3. Más que entrevistas al estar retocadas por el mismo Burroughs resultan en monólogos a veces premonitorios, anticuados o demasiado limado lo cual amena una lectura que por momentos es depresiva por el mensaje de que el ideal de sociedad justa es una utopía. Por partes también juega con su literatura experimental y se suceden imágenes, descripciones crudas en oraciones de pocas palabras hasta cayendo en incongruencias. Lo extraño es que hay varias frases que repite textuales en distintas par [...]

    4. This book has been a long and close companion to me. Such brilliance articulated with such dry wit. This collection of interviews delivers the fundamental philosophy which powers WSB's fiction work. This should be required reading in high schools.

    5. For those who might not know, William S. Burroughs was associated with members of the original Beat Generation (he co-wrote a novel with Jack Kerouac and lived for a time with Allen Ginsberg). His best-known work is Naked Lunch, and in general his fiction is dystopic—sort of like J.G. Ballard, but with a lot more gangsters and cowboys. And heroin. And auto-erotic asphyxiation.The Job reprints several interviews William S. Burroughs had with Daniel Odier in the late sixties. The questions and a [...]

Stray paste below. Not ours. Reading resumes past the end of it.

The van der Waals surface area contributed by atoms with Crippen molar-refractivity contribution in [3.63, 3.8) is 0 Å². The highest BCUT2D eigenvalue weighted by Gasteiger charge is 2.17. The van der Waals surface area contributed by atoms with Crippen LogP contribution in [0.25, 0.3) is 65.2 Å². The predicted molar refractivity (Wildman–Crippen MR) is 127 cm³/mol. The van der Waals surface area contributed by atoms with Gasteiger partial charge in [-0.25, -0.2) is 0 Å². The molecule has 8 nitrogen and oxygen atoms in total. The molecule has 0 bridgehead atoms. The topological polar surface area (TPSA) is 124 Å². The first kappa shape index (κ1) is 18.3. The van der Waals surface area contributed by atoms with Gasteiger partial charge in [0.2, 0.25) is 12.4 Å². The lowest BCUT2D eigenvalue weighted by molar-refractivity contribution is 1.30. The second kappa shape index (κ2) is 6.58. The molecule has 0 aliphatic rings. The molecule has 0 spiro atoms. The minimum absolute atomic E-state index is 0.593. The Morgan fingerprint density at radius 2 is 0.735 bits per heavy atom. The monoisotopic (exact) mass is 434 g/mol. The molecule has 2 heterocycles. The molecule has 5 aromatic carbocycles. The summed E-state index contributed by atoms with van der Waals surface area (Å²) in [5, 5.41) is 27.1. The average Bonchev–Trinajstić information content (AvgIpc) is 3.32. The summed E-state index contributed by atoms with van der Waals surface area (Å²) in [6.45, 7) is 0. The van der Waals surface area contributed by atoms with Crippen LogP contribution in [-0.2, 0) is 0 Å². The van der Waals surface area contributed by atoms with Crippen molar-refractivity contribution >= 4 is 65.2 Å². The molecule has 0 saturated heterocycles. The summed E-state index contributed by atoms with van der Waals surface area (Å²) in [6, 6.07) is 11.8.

6. An extremely important book that should be taught to high school students.Burroughs certainly did have some crackpot ideas such as his advocation of disintegrating the family unit as he believes it to be redundant. On the other hand, his knowledge of drugs is incredible and could do much good in a world in which drugs are vastly misunderstood. His ideas on how cut-ups of the word and film can be applied in various ways are intriguing and seem to offer some promising possibilities on how to fight [...]

    7. Burroughs was the first writer who's ideas truly excited and stimulated me. Naked Lunch was my unlikely platform from which i dove eventually deeper and deeper into Literature with a capital L. Is Burroughs' a writer of Literature with a captital L? It's hard to tell. His work, especially Naked Lunch, is a strange amalgam of Joyce, De Sade and Rabalais, the stream of consciousness drug hallucinations of a sadistic humorist. And whilst Naked Lunch is and will remain a classic work of 20th Century [...]

    8. Very interesting and highly recommended. The format is interesting. He uses questions posed by an "interviewer" as a platform to discuss most everything - Scientology, cut ups, language, media, and other odd ramblings. Very interesting.A few years ago, I made art from cutting up cardboard refuse and making collages, mostly abstract, from the refuse. Having not ever read Burroughs before, I found his theories on cut-up technique very interesting. His description of the "dreamachine" inspired me t [...]